Russia is still trying to get its feet politically and religiously; its democracy and governance is still finding its way.
And our LDS faith will ride out the storms and intrigues there, eventually things will get better as far as freedom of worship and expression and assembly.
Then again, things could go worse everywhere. But I see the Church as moving forward in power and grace, despite restrictions and legalistic shenanigans.

John Pack Lambert said...

If one runs the number of about 70,000 missionaries and about 420 missions (it might be a few more now, but not much), one comes up to just under 170 missionaries per mission on average.

However due to various factors of size, visa restrictions, and other factors, the number of missionaries per mission varries a whole lot.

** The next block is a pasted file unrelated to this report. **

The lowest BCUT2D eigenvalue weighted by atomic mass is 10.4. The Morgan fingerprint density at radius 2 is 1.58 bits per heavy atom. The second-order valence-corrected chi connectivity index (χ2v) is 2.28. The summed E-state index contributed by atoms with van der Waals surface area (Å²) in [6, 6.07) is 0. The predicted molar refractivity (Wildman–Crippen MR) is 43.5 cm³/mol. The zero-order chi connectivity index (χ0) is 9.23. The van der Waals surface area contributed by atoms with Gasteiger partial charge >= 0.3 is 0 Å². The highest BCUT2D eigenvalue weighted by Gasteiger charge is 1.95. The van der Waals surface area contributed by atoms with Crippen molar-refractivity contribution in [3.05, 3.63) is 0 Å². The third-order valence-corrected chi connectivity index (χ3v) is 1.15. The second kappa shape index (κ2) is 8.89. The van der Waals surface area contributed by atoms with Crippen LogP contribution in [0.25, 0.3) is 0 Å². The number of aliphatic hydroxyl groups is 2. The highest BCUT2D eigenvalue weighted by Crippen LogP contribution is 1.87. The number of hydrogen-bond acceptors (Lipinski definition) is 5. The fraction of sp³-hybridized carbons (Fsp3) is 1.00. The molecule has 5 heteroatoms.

James said...

Hello, all! David, I'm sorry to hear that you have given up on the forum. And I am equally as sorry if my many posts to that forum eliminated anyone's desire to comment. Since I cannot honestly recall where I got the numbers I cited, I do not doubt that they are in error, and are likely false. Perhaps I heard that number round about the time when the number of missionaries spiked after the age change, which would obviously not apply now. I apologize for putting out false numbers. And they are really no better than whatever research I did at the time. I also cannot speak to the numbers involved in my own mission experience, which, as I have stated before, was atypical to that of most young men. Obviously, with missions in areas like Russia, the lack of success in the work, the strict laws involved, and the lack of governmental support for the Church factored into this decision. And it makes sense on so many levels.